Winchester Chiro

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Providing the highest quality chiropractic care since 1998

phaseYour treatment at the Winchester Hospital Chiropractic Center can be divided into three separate and distinct phases. These stages typically describe the reaction to any musculoskeletal injury: the Acute Stage, the Sub-Acute Stage, and the Chronic Stage. Each stage has characteristics that represent the nature of the particular physiologic processes that are involved at the time. The body's reaction to injury proceeds in a predictable manner and the passage from one stage to the next typically follows a similar time frame and sequence of events. In fact, the length of time that has elapsed since the injury occurred is one of the most common methods of determining which stage the patient is in.

Your program of treatment will be designed to your individual needs. Your treatment will include an approach that will strengthen and rehabilitate the area and help prevent re-occurrences.

Stage 1/ Acute Stage (lasts 48-72 Hours):
The acute stage is defined as that period immediately following the injury. Symptoms are usually most severe in this stage. This period has a relatively short course that typically lasts from 48 to 72 hours, although some patients may remain in this stage for a week of more. The primary characteristic during this stage is inflammation. One of the clinical characteristics is the presence of pain in the early part of the range of motion. In some patients, even the slightest movement may produce pain. Treatment efforts are largely directed at pain relief, controlling swelling and supporting or protecting injured tissues. Patient recovery is usually quicker and more complete when they seek chiropractic intervention during this stage.

Pain, inflammation, and spasm are reduced in the office and home care advice is given. Chiropractic treatment usually involves multiple visits to move you from pain relief to stage 2. Physiotherapeutic modalities are often used in the stage (electrical muscle stimulation, ultrasound and ice.)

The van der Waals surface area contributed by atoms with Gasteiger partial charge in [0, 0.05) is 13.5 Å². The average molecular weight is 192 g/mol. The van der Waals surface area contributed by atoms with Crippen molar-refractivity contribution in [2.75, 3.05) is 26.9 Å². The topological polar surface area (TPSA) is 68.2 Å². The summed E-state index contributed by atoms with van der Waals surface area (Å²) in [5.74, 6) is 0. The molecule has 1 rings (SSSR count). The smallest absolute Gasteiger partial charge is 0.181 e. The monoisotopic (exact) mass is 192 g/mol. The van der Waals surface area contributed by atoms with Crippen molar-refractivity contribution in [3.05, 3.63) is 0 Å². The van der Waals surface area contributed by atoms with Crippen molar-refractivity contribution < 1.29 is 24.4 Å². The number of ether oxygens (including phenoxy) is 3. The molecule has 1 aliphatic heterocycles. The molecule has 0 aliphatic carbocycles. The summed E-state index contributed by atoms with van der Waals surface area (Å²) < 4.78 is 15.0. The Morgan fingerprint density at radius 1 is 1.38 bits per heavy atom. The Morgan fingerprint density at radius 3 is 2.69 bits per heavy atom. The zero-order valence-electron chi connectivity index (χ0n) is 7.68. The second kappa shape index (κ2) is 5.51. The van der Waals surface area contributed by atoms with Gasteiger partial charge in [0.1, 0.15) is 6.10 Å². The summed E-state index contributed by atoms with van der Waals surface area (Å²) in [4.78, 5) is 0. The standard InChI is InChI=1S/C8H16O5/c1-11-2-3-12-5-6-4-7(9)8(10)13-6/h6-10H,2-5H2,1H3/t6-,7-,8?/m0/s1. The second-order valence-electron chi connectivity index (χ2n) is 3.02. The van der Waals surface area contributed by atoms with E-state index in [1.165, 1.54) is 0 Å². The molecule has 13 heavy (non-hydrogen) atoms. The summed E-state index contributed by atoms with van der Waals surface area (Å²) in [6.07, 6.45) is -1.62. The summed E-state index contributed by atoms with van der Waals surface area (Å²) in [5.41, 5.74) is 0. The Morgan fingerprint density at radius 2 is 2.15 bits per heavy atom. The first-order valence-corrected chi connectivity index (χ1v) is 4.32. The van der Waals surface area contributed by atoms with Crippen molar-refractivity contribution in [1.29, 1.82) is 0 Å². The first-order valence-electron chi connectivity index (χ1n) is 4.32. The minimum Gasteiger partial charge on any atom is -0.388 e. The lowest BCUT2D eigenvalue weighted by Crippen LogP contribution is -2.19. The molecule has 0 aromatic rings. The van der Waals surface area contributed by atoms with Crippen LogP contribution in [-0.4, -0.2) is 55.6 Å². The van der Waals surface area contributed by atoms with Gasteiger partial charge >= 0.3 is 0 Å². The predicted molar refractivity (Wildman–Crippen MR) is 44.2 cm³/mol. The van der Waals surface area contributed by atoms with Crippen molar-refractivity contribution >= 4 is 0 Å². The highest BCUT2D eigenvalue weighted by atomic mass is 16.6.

Stage 2/ Sub-Acute Stage (lasts 72 hours-several weeks):
After passing quickly through the acute stage the body changes directions from a physiologic point of view. Attention is no longer directed at controlling the impact of the injury. Rather, the body attempts to turn its attention and resources to the task of healing and repair. This sub-acute period has a variable time frame that may last for several weeks. There is a gradual reduction in pain and inflammation. In addition, there is a gradually increasing degree of pain-free motion, with pain present near the end of range of motion. Because many patients are still in pain during this phase, the increase in function may be used as a reasonable guideline to monitor progress. The primary characteristic of the sub-acute stage is the presence of fragile, re-injured tissue. As the pain and symptoms subside during the sub-acute period, it is not uncommon to see patients exceed their functional limitations and exacerbate their condition. If this happens, the patient may re-enter the acute phase. Some patients may vacillate several times between these stages. As a patient begins to feel better, compliance tends to fall off. However, it's important to continue and follow through with a treatment plan to avoid falling back into the acute stage.

A variety of techniques (soft tissue techniques, rehabilitative exercise, stretching ergonomics) are employed to restore proper function so that you are not limited in any activities of daily living.

Stage 3/ Chronic Stage (may last for several months or even years):
In some patients, recovery is delayed or incomplete and they enter the chronic stage. By their very nature, these conditions are long-lasting and may last for several months or even years. Although clinicians may not agree on when a particular problem enters the chronic stage, it is usually agreed that a condition that is not showing continued signs of improvement at 6-7 weeks should be considered chronic. The primary characteristic is shortened connective tissue in the form of fibrosis and adhesions. Pain is present at the end of range of motion, although the total range may be reduced.

Remodeling Stage:
In addition to the three stages described above, recent attention has been directed at the fourth stage, the remodeling stage. As described, following an injury the body goes quickly through the acute and subacute stages. If the injury is not too severe and the treat-ment is appropriate, the problem heals and the condition never reaches the chronic stage. Under less than ideal circumstances, however, tissue healing may be inadequate and chronic problems may develop.

During the remodeling stage, the body attempts to return to normal structure and function. The body responds to the demand placed on it, and if the demand is sufficient, the injury heals with no residual defects or problems. If the demand is not appropriate, if the injury is too severe, or if the treatment is inadequate there may be residual (chronic) deficits. There is some evidence that this stage may last as long as 1-2 years post trauma in some patients.